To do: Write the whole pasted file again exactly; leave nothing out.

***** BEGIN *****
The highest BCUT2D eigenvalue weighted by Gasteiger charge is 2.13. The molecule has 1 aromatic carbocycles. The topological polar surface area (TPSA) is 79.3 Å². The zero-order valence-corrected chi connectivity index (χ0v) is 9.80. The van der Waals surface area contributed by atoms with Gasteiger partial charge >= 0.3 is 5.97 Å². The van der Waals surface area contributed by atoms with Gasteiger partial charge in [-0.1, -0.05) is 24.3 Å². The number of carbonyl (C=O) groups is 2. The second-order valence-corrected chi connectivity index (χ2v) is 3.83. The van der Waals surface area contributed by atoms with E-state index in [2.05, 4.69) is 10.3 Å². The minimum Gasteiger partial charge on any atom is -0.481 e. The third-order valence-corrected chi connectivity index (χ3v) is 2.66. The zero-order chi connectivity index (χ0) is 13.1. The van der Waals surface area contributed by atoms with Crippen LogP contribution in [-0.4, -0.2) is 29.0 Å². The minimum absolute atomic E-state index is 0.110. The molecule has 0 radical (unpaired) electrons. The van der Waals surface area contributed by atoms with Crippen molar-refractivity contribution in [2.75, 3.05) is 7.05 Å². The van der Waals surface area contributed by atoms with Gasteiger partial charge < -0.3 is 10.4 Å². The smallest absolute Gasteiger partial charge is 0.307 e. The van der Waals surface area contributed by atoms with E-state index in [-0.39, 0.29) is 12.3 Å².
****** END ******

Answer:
The highest BCUT2D eigenvalue weighted by Gasteiger charge is 2.13. The molecule has 1 aromatic carbocycles. The topological polar surface area (TPSA) is 79.3 Å². The zero-order valence-corrected chi connectivity index (χ0v) is 9.80. The van der Waals surface area contributed by atoms with Gasteiger partial charge >= 0.3 is 5.97 Å². The van der Waals surface area contributed by atoms with Gasteiger partial charge in [-0.1, -0.05) is 24.3 Å². The number of carbonyl (C=O) groups is 2. The second-order valence-corrected chi connectivity index (χ2v) is 3.83. The van der Waals surface area contributed by atoms with E-state index in [2.05, 4.69) is 10.3 Å². The minimum Gasteiger partial charge on any atom is -0.481 e. The third-order valence-corrected chi connectivity index (χ3v) is 2.66. The zero-order chi connectivity index (χ0) is 13.1. The van der Waals surface area contributed by atoms with Crippen LogP contribution in [-0.4, -0.2) is 29.0 Å². The minimum absolute atomic E-state index is 0.110. The molecule has 0 radical (unpaired) electrons. The van der Waals surface area contributed by atoms with Crippen molar-refractivity contribution in [2.75, 3.05) is 7.05 Å². The van der Waals surface area contributed by atoms with Gasteiger partial charge < -0.3 is 10.4 Å². The smallest absolute Gasteiger partial charge is 0.307 e. The van der Waals surface area contributed by atoms with E-state index in [-0.39, 0.29) is 12.3 Å².